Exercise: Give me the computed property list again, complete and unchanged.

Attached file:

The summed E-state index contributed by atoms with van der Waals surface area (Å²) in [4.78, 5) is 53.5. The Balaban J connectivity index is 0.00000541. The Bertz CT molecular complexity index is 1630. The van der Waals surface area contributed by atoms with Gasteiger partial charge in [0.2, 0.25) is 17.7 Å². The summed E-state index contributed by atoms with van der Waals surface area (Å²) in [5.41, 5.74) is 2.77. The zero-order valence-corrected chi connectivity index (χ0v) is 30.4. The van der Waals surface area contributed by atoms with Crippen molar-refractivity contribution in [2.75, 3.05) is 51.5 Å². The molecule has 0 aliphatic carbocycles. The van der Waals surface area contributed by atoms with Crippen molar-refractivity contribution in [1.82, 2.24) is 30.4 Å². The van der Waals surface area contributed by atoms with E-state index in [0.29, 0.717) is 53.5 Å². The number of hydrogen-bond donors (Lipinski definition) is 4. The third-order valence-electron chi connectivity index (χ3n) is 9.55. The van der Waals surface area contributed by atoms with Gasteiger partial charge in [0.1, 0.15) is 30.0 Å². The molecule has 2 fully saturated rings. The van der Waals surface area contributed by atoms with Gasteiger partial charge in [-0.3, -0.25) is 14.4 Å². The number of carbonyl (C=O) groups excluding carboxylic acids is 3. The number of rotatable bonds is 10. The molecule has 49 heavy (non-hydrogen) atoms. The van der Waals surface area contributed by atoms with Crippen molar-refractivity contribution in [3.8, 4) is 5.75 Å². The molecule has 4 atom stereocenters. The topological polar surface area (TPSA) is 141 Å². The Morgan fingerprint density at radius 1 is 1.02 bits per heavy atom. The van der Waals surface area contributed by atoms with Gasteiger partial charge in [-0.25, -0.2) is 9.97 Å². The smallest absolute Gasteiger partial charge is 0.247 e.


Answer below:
The summed E-state index contributed by atoms with van der Waals surface area (Å²) in [4.78, 5) is 53.5. The Balaban J connectivity index is 0.00000541. The Bertz CT molecular complexity index is 1630. The van der Waals surface area contributed by atoms with Gasteiger partial charge in [0.2, 0.25) is 17.7 Å². The summed E-state index contributed by atoms with van der Waals surface area (Å²) in [5.41, 5.74) is 2.77. The zero-order valence-corrected chi connectivity index (χ0v) is 30.4. The van der Waals surface area contributed by atoms with Crippen molar-refractivity contribution in [2.75, 3.05) is 51.5 Å². The molecule has 0 aliphatic carbocycles. The van der Waals surface area contributed by atoms with Crippen molar-refractivity contribution in [1.82, 2.24) is 30.4 Å². The van der Waals surface area contributed by atoms with E-state index in [0.29, 0.717) is 53.5 Å². The number of hydrogen-bond donors (Lipinski definition) is 4. The third-order valence-electron chi connectivity index (χ3n) is 9.55. The van der Waals surface area contributed by atoms with Gasteiger partial charge in [0.1, 0.15) is 30.0 Å². The molecule has 2 fully saturated rings. The van der Waals surface area contributed by atoms with Gasteiger partial charge in [-0.3, -0.25) is 14.4 Å². The number of carbonyl (C=O) groups excluding carboxylic acids is 3. The number of rotatable bonds is 10. The molecule has 49 heavy (non-hydrogen) atoms. The van der Waals surface area contributed by atoms with Crippen molar-refractivity contribution in [3.8, 4) is 5.75 Å². The molecule has 4 atom stereocenters. The topological polar surface area (TPSA) is 141 Å². The Morgan fingerprint density at radius 1 is 1.02 bits per heavy atom. The van der Waals surface area contributed by atoms with Gasteiger partial charge in [-0.25, -0.2) is 9.97 Å². The smallest absolute Gasteiger partial charge is 0.247 e.